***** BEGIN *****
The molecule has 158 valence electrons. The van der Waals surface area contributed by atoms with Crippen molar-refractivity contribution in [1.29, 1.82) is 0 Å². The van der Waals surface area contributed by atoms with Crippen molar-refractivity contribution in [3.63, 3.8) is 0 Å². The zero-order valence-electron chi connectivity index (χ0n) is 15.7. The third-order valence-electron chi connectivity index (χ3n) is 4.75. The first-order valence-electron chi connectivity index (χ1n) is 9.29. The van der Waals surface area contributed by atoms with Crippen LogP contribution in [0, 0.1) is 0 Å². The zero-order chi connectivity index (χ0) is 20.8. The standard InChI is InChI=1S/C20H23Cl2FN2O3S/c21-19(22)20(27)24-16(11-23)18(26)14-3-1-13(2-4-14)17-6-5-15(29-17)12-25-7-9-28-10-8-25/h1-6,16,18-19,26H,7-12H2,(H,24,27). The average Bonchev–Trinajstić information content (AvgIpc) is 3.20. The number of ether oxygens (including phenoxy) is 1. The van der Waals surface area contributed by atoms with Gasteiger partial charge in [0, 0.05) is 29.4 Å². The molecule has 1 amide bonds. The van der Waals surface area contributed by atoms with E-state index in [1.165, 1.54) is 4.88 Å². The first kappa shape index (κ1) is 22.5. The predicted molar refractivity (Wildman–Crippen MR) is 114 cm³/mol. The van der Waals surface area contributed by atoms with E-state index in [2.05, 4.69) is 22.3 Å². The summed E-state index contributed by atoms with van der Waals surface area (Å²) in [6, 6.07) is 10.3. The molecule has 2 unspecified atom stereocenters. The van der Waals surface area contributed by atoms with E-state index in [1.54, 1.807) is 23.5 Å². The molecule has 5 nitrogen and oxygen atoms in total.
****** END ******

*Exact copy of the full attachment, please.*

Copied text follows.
The molecule has 158 valence electrons. The van der Waals surface area contributed by atoms with Crippen molar-refractivity contribution in [1.29, 1.82) is 0 Å². The van der Waals surface area contributed by atoms with Crippen molar-refractivity contribution in [3.63, 3.8) is 0 Å². The zero-order valence-electron chi connectivity index (χ0n) is 15.7. The third-order valence-electron chi connectivity index (χ3n) is 4.75. The first-order valence-electron chi connectivity index (χ1n) is 9.29. The van der Waals surface area contributed by atoms with Crippen LogP contribution in [0, 0.1) is 0 Å². The zero-order chi connectivity index (χ0) is 20.8. The standard InChI is InChI=1S/C20H23Cl2FN2O3S/c21-19(22)20(27)24-16(11-23)18(26)14-3-1-13(2-4-14)17-6-5-15(29-17)12-25-7-9-28-10-8-25/h1-6,16,18-19,26H,7-12H2,(H,24,27). The average Bonchev–Trinajstić information content (AvgIpc) is 3.20. The number of ether oxygens (including phenoxy) is 1. The van der Waals surface area contributed by atoms with Gasteiger partial charge in [0, 0.05) is 29.4 Å². The molecule has 1 amide bonds. The van der Waals surface area contributed by atoms with E-state index in [1.165, 1.54) is 4.88 Å². The first kappa shape index (κ1) is 22.5. The predicted molar refractivity (Wildman–Crippen MR) is 114 cm³/mol. The van der Waals surface area contributed by atoms with E-state index in [2.05, 4.69) is 22.3 Å². The summed E-state index contributed by atoms with van der Waals surface area (Å²) in [6, 6.07) is 10.3. The molecule has 2 unspecified atom stereocenters. The van der Waals surface area contributed by atoms with E-state index in [1.54, 1.807) is 23.5 Å². The molecule has 5 nitrogen and oxygen atoms in total.